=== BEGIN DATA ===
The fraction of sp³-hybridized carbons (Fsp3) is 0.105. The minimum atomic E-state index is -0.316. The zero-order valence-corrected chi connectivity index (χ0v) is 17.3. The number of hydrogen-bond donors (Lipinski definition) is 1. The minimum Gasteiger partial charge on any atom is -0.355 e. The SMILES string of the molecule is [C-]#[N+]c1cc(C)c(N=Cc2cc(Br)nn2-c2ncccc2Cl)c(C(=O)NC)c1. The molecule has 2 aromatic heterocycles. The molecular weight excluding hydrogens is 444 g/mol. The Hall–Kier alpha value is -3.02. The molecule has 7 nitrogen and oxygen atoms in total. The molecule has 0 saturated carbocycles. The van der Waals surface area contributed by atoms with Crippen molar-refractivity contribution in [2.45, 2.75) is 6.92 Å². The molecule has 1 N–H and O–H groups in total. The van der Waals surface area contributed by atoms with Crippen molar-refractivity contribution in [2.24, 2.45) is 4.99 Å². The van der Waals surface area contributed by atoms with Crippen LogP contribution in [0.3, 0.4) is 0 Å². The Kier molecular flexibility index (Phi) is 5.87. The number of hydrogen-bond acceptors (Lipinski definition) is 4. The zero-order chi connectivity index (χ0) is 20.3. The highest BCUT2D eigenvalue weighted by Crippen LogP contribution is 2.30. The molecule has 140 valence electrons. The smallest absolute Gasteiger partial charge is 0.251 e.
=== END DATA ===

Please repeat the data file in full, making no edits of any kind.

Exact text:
The fraction of sp³-hybridized carbons (Fsp3) is 0.105. The minimum atomic E-state index is -0.316. The zero-order valence-corrected chi connectivity index (χ0v) is 17.3. The number of hydrogen-bond donors (Lipinski definition) is 1. The minimum Gasteiger partial charge on any atom is -0.355 e. The SMILES string of the molecule is [C-]#[N+]c1cc(C)c(N=Cc2cc(Br)nn2-c2ncccc2Cl)c(C(=O)NC)c1. The molecule has 2 aromatic heterocycles. The molecular weight excluding hydrogens is 444 g/mol. The Hall–Kier alpha value is -3.02. The molecule has 7 nitrogen and oxygen atoms in total. The molecule has 0 saturated carbocycles. The van der Waals surface area contributed by atoms with Crippen molar-refractivity contribution in [2.45, 2.75) is 6.92 Å². The molecule has 1 N–H and O–H groups in total. The van der Waals surface area contributed by atoms with Crippen molar-refractivity contribution in [2.24, 2.45) is 4.99 Å². The van der Waals surface area contributed by atoms with Crippen LogP contribution in [0.3, 0.4) is 0 Å². The Kier molecular flexibility index (Phi) is 5.87. The number of hydrogen-bond acceptors (Lipinski definition) is 4. The zero-order chi connectivity index (χ0) is 20.3. The highest BCUT2D eigenvalue weighted by Crippen LogP contribution is 2.30. The molecule has 140 valence electrons. The smallest absolute Gasteiger partial charge is 0.251 e.